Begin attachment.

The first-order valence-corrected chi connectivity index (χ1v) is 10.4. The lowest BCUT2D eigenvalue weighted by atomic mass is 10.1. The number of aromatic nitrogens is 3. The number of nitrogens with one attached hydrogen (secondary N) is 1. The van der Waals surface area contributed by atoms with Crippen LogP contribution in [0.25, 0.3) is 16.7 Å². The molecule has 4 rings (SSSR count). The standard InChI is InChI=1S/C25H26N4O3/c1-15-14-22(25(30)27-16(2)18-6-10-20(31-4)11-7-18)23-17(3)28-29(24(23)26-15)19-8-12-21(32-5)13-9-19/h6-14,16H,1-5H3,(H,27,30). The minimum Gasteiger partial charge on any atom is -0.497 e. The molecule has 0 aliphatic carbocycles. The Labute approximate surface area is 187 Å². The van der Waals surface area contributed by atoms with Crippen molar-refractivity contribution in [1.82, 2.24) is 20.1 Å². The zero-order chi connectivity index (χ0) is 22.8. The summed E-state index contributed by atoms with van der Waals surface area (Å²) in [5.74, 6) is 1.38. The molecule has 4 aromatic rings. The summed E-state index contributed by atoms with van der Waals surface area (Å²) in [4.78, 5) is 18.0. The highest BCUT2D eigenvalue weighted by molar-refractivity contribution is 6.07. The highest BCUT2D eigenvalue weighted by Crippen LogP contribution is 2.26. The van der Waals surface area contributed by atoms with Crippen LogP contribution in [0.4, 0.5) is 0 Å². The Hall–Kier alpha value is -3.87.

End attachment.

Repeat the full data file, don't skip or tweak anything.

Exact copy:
The first-order valence-corrected chi connectivity index (χ1v) is 10.4. The lowest BCUT2D eigenvalue weighted by atomic mass is 10.1. The number of aromatic nitrogens is 3. The number of nitrogens with one attached hydrogen (secondary N) is 1. The van der Waals surface area contributed by atoms with Crippen LogP contribution in [0.25, 0.3) is 16.7 Å². The molecule has 4 rings (SSSR count). The standard InChI is InChI=1S/C25H26N4O3/c1-15-14-22(25(30)27-16(2)18-6-10-20(31-4)11-7-18)23-17(3)28-29(24(23)26-15)19-8-12-21(32-5)13-9-19/h6-14,16H,1-5H3,(H,27,30). The minimum Gasteiger partial charge on any atom is -0.497 e. The molecule has 0 aliphatic carbocycles. The Labute approximate surface area is 187 Å². The van der Waals surface area contributed by atoms with Crippen molar-refractivity contribution in [1.82, 2.24) is 20.1 Å². The zero-order chi connectivity index (χ0) is 22.8. The summed E-state index contributed by atoms with van der Waals surface area (Å²) in [5.74, 6) is 1.38. The molecule has 4 aromatic rings. The summed E-state index contributed by atoms with van der Waals surface area (Å²) in [4.78, 5) is 18.0. The highest BCUT2D eigenvalue weighted by molar-refractivity contribution is 6.07. The highest BCUT2D eigenvalue weighted by Crippen LogP contribution is 2.26. The van der Waals surface area contributed by atoms with Crippen LogP contribution in [0.4, 0.5) is 0 Å². The Hall–Kier alpha value is -3.87.